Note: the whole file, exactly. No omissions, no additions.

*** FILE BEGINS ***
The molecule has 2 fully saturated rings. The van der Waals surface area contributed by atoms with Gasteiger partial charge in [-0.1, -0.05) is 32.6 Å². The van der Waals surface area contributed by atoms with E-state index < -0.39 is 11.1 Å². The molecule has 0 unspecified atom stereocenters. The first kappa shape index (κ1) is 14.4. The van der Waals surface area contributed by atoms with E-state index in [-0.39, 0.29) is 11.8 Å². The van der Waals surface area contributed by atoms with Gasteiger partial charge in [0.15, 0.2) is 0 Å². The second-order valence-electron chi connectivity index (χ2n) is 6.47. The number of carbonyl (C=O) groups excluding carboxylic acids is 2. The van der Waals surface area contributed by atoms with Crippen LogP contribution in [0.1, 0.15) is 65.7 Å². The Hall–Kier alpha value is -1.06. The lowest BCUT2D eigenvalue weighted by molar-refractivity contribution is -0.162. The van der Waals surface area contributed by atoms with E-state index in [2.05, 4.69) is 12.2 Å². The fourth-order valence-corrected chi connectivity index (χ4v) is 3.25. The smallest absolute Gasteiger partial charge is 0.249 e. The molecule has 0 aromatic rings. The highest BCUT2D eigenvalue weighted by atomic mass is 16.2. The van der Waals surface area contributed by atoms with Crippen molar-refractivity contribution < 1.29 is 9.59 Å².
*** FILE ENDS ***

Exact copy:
The molecule has 2 fully saturated rings. The van der Waals surface area contributed by atoms with Gasteiger partial charge in [-0.1, -0.05) is 32.6 Å². The van der Waals surface area contributed by atoms with E-state index < -0.39 is 11.1 Å². The molecule has 0 unspecified atom stereocenters. The first kappa shape index (κ1) is 14.4. The van der Waals surface area contributed by atoms with E-state index in [-0.39, 0.29) is 11.8 Å². The van der Waals surface area contributed by atoms with Gasteiger partial charge in [0.15, 0.2) is 0 Å². The second-order valence-electron chi connectivity index (χ2n) is 6.47. The number of carbonyl (C=O) groups excluding carboxylic acids is 2. The van der Waals surface area contributed by atoms with Crippen LogP contribution in [0.1, 0.15) is 65.7 Å². The Hall–Kier alpha value is -1.06. The lowest BCUT2D eigenvalue weighted by molar-refractivity contribution is -0.162. The van der Waals surface area contributed by atoms with E-state index in [2.05, 4.69) is 12.2 Å². The fourth-order valence-corrected chi connectivity index (χ4v) is 3.25. The smallest absolute Gasteiger partial charge is 0.249 e. The molecule has 0 aromatic rings. The highest BCUT2D eigenvalue weighted by atomic mass is 16.2. The van der Waals surface area contributed by atoms with Crippen molar-refractivity contribution < 1.29 is 9.59 Å².